The Journal of Arthroplasty, Volume 34, Issue 7, S17 - S23

The AAHKS Clinical Research Award: Prophylactic Tamsulosin Does Not Reduce the Risk of Urinary Retention Following Lower Extremity Arthroplasty: A Double-Blinded Randomized Controlled Trial

Manuel F. Schubert, Jared R. Thomas, Joel J. Gagnier, Caitlin M. McCarthy, John J. Lee, Andrew G. Urquhart, Aidin Eslam Pour
Hip Knee


Postoperative urinary retention (POUR) is common. Selective alpha-1 adrenergic antagonists, such as tamsulosin, are effective for treating urinary retention. The purpose of this study is to determine whether perioperative prophylactic tamsulosin reduces the incidence of POUR following total hip and knee arthroplasty.


Male patients 35 years of age and older undergoing primary total hip or knee arthroplasty at a single center from 2015 to 2018 were eligible for inclusion. Patients were randomized to receive tamsulosin 0.4 mg or placebo daily for 5 days preoperatively, the morning of surgery, and the first postoperative day. The incidence of POUR was determined during the postoperative hospitalization.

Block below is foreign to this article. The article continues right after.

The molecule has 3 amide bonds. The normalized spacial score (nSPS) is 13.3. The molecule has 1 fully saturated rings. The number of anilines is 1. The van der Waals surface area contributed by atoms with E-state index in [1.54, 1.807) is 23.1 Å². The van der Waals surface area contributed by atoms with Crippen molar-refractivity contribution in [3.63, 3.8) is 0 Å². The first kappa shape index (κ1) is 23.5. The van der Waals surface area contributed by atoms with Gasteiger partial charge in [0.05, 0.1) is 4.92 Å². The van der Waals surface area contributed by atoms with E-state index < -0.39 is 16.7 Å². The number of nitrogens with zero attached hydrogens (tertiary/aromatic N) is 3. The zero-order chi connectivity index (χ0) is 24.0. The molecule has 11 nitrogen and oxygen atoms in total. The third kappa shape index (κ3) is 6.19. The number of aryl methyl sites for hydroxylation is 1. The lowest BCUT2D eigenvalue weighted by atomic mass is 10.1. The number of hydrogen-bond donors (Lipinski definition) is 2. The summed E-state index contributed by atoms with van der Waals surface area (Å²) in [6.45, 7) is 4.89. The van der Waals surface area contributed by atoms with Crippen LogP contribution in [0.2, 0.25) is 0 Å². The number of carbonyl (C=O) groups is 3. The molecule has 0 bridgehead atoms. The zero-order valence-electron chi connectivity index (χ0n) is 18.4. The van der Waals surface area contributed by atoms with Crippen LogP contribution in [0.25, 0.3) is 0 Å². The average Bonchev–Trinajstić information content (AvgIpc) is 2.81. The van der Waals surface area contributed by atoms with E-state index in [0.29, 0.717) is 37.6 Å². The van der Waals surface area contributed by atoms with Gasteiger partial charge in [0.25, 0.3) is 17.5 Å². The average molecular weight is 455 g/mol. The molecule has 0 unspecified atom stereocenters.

A total of 176 patients were enrolled in the study. Two patients were withdrawn prior to randomization. The remaining 174 were randomized to tamsulosin (n = 87) or placebo (n = 87). After an additional 43 patients were withdrawn prior to surgery, 131 patients completed the study (tamsulosin, n = 64; placebo, n = 67). A total of 42 patients (32.1%) developed POUR, with 18 cases (28.1%) in the tamsulosin group and 24 cases (35.8%) in the placebo group ( P = .345), resulting in an odds ratio of 0.701 and a risk difference of 7.69%.


Prophylactic tamsulosin did not reduce the incidence of POUR after hip and knee arthroplasty compared to placebo. The odds ratio indicates an approximately 30% decreased odds of developing POUR in the tamsulosin group, albeit not statistically significant. Tamsulosin does not appear to be effective as a prophylactic measure for reducing POUR in male hip and knee arthroplasty patients.

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